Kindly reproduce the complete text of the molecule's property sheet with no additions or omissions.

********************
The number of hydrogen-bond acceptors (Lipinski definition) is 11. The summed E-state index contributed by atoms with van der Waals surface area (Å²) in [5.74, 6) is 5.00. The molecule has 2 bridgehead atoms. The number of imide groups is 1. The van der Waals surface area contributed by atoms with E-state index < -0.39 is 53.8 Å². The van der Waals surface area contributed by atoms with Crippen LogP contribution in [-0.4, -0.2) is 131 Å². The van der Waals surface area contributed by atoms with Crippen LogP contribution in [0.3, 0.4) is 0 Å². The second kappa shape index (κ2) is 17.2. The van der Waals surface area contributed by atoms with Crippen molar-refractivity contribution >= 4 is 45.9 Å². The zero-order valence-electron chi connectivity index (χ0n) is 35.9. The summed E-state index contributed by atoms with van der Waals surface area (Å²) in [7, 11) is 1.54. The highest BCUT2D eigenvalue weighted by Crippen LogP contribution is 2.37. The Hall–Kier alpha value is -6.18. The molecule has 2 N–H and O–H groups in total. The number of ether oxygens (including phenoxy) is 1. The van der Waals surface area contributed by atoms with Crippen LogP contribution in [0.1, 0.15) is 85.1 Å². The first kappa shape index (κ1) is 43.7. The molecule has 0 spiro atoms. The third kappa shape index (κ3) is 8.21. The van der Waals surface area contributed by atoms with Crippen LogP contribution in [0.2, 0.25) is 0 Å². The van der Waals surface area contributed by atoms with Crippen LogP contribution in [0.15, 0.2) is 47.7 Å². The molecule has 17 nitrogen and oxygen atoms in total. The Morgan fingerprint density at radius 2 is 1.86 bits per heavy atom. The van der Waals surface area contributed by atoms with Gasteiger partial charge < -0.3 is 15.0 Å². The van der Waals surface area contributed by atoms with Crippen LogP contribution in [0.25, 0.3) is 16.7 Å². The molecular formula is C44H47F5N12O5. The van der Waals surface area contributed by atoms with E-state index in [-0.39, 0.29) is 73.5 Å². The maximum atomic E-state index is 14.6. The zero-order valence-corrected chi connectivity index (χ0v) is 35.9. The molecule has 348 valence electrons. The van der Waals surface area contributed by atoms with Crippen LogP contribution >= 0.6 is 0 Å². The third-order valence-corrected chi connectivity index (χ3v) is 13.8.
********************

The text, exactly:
The number of hydrogen-bond acceptors (Lipinski definition) is 11. The summed E-state index contributed by atoms with van der Waals surface area (Å²) in [5.74, 6) is 5.00. The molecule has 2 bridgehead atoms. The number of imide groups is 1. The van der Waals surface area contributed by atoms with E-state index < -0.39 is 53.8 Å². The van der Waals surface area contributed by atoms with Crippen LogP contribution in [-0.4, -0.2) is 131 Å². The van der Waals surface area contributed by atoms with Crippen LogP contribution in [0.3, 0.4) is 0 Å². The second kappa shape index (κ2) is 17.2. The van der Waals surface area contributed by atoms with Crippen molar-refractivity contribution >= 4 is 45.9 Å². The zero-order valence-electron chi connectivity index (χ0n) is 35.9. The summed E-state index contributed by atoms with van der Waals surface area (Å²) in [7, 11) is 1.54. The highest BCUT2D eigenvalue weighted by Crippen LogP contribution is 2.37. The Hall–Kier alpha value is -6.18. The molecule has 2 N–H and O–H groups in total. The number of ether oxygens (including phenoxy) is 1. The van der Waals surface area contributed by atoms with Crippen LogP contribution in [0.1, 0.15) is 85.1 Å². The first kappa shape index (κ1) is 43.7. The molecule has 0 spiro atoms. The third kappa shape index (κ3) is 8.21. The van der Waals surface area contributed by atoms with Crippen LogP contribution in [0.2, 0.25) is 0 Å². The van der Waals surface area contributed by atoms with Crippen LogP contribution in [0.15, 0.2) is 47.7 Å². The molecule has 17 nitrogen and oxygen atoms in total. The Morgan fingerprint density at radius 2 is 1.86 bits per heavy atom. The van der Waals surface area contributed by atoms with Gasteiger partial charge < -0.3 is 15.0 Å². The van der Waals surface area contributed by atoms with Crippen LogP contribution in [0.25, 0.3) is 16.7 Å². The molecular formula is C44H47F5N12O5. The van der Waals surface area contributed by atoms with E-state index in [-0.39, 0.29) is 73.5 Å². The maximum atomic E-state index is 14.6. The zero-order valence-corrected chi connectivity index (χ0v) is 35.9. The molecule has 348 valence electrons. The van der Waals surface area contributed by atoms with Crippen LogP contribution >= 0.6 is 0 Å². The third-order valence-corrected chi connectivity index (χ3v) is 13.8.